There are episode descriptions for the first couple of episodes, so if you don't like any spoilers at all, look away now.
via press release:
HBO DRAMA SERIESDEBUTS SEPT. 19
America in 1920: The Great War was over, Wall Street was about to boom and everything was for sale, even the. It was a time of change when women got the vote, broadcast radio began and young people ruled the world.
From Terence Winter, Emmy® Award-winning writer of “The Sopranos” and Academy® Award-winning director Martin Scorsese,is set in Atlantic City at the dawn of Prohibition, when the sale of alcohol became illegal throughout the United States. The new HBO drama series kicks off its 12-episode season SUNDAY, SEPT. 19 (9:00-10:15 p.m. ET/PT).
On the beach in southern New Jersey sat Atlantic City, a spectacular resort known as “The World’s Playground,” a place where the rules didn’t apply. Massive hotels lined its famous Boardwalk, which featured nightclubs, amusement piers and entertainment that rivaled Broadway. For a few dollars, a working man could get away and live like a king – legally or illegally.
The undisputed ruler of Atlantic City was the town’s treasurer, Enoch “Nucky” Thompson (Steve Buscemi), a political fixer and backroom dealer who was equal parts politician and gangster and equally comfortable in either role. Because of its strategic location on the seaboard, the town was a hub of activity for rum-runners, minutes from Philadelphia, hours from New York City and less than a day’s drive from Chicago. And Nucky Thompson took full advantage.
Along with his brother Elias (Shea Whigham), the town’s sheriff, and a crew of ward bosses and local thugs, Nucky carved out a niche for himself as the man to see for any illegal alcohol. He was an equal-opportunity gangster, doing business with Arnold Rothstein (Michael Stuhlbarg), “Big Jim” Colosimo (Frank Crudele), “Lucky” Luciano (Vincent Piazza) and Al Capone (Stephen Graham).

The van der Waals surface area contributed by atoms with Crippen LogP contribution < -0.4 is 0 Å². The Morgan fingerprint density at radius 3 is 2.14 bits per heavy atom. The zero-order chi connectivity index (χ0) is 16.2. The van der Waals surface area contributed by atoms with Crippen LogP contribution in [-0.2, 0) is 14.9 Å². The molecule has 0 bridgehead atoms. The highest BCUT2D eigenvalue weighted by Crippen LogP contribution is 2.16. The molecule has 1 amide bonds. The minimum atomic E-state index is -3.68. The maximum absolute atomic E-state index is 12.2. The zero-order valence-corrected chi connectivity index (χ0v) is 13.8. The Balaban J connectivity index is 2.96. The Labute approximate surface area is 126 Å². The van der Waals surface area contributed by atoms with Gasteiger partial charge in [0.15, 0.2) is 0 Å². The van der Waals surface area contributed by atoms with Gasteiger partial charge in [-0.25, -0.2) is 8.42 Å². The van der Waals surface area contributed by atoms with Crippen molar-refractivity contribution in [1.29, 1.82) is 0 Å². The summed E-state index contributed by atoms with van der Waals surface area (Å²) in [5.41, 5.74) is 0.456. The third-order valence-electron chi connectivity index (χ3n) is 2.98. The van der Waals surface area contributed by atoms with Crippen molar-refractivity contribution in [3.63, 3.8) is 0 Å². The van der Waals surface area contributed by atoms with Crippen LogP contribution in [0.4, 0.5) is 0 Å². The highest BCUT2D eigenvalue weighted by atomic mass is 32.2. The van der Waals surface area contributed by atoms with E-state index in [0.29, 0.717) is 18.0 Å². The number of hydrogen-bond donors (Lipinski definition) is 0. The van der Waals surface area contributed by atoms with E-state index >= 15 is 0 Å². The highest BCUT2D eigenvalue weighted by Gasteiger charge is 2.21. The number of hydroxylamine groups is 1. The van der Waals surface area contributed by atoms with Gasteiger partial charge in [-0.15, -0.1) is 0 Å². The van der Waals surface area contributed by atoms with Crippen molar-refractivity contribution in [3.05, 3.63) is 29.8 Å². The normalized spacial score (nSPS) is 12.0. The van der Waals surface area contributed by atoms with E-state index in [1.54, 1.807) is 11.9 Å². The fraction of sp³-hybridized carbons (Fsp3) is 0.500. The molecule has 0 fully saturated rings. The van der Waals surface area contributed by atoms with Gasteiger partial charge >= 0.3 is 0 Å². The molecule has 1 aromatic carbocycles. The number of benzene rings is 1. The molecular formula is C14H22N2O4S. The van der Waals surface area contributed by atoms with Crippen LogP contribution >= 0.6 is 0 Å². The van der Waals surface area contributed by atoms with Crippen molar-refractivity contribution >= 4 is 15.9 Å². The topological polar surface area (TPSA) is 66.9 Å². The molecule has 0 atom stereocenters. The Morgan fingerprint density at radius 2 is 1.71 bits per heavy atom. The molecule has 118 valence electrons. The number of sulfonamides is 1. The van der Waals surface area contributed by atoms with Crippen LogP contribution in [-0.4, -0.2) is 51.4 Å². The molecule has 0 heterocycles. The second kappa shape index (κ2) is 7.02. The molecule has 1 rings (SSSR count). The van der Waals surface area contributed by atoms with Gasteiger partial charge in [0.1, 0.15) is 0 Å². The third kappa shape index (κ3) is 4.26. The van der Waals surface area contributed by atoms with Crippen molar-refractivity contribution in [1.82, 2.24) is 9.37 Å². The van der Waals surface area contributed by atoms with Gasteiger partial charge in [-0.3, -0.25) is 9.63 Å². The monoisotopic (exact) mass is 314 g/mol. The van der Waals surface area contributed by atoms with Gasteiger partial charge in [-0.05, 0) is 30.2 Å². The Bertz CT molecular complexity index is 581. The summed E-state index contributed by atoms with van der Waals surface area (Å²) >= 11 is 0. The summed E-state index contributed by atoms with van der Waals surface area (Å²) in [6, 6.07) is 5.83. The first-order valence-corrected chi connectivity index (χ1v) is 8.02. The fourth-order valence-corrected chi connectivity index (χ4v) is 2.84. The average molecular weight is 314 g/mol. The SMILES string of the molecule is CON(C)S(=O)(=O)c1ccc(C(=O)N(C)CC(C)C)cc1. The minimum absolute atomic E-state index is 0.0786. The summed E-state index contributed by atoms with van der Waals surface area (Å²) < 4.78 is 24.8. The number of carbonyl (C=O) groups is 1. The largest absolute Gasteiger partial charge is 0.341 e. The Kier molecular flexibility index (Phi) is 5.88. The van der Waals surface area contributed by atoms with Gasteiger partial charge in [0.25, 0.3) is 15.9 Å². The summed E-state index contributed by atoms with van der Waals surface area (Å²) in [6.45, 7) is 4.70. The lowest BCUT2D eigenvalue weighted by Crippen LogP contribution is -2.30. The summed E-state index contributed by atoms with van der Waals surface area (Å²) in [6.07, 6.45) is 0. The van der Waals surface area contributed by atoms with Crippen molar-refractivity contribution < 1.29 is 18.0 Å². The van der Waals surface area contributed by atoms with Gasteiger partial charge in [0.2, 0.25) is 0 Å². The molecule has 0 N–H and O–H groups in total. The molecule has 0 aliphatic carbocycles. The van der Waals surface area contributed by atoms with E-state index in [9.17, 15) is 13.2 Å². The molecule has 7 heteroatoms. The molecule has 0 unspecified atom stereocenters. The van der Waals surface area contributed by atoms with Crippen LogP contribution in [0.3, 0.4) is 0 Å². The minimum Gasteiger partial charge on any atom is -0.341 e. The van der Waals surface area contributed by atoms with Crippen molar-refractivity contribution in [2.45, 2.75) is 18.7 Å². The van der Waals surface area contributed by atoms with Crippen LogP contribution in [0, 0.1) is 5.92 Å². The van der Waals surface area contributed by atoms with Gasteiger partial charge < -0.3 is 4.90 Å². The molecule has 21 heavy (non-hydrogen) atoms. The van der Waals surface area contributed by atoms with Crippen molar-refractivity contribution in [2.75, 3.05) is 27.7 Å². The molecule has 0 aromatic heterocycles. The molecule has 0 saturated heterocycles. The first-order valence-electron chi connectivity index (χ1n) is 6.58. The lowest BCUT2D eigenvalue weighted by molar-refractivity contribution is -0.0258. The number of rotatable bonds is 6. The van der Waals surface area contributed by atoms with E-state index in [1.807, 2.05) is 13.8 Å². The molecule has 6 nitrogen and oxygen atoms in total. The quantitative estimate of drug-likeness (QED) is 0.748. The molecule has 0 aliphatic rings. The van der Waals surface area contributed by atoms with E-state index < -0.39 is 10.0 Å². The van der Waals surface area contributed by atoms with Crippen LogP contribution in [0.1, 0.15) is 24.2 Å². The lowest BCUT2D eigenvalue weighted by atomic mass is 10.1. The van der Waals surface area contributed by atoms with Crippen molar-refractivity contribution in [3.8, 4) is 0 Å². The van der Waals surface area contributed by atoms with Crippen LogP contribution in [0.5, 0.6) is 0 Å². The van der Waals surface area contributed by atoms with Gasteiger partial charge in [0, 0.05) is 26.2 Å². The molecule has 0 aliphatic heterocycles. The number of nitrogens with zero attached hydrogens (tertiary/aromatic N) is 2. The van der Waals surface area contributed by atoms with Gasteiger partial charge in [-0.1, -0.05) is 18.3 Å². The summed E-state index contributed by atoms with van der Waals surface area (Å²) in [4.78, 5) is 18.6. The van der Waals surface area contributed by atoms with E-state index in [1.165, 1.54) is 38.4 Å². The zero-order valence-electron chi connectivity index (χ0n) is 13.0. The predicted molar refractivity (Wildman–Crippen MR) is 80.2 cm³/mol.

Asbegins, Jimmy Darmody (Michael Pitt), Nucky’s former protégé and driver, returns home from the Great War, eager to get ahead and reclaim his rightful place in Nucky’s organization. But when Jimmy feels things aren’t moving quickly enough, he takes matters into his own hands, forming a deadly alliance with associates of Nucky’s that sets the Feds, led by Agent Nelson Van Alden (Michael Shannon), on his mentor’s tail. Complicating matters further is Nucky’s burgeoning relationship with Margaret Schroeder (Kelly Macdonald) a woman in an abusive marriage whom he tries to help.
The show also stars Michael Kenneth Williams as Chalky White, leader of the city’s African-American community; Dabney Coleman as Commodore Louis Kaestner, Nucky’s mentor; Paz de la Huerta as Nucky’s girlfriend Lucy; Aleksa Palladino as Angela, Jimmy Darmody’s Bohemian girlfriend and mother of their three-year-old son; Paul Sparks as Mickey Doyle; Anthony Laciura as Eddie Kessler; and Gretchen Mol as Gillian, a local showgirl with whom Nucky shares a long and complicated history.
Episode #1: “”
Debut: SUNDAY, SEPT. 19 (9:00-10:15 p.m. ET/PT)
Other HBO playdates: Sept. 19 (10:15 p.m., 11:30 p.m.), 20 (9:00 p.m.), 21 (11:00 p.m.), 22 (9:30 p.m.), 23 (midnight), 25 (3:15 p.m., 10:00 p.m.) and 29 (8:30 p.m.)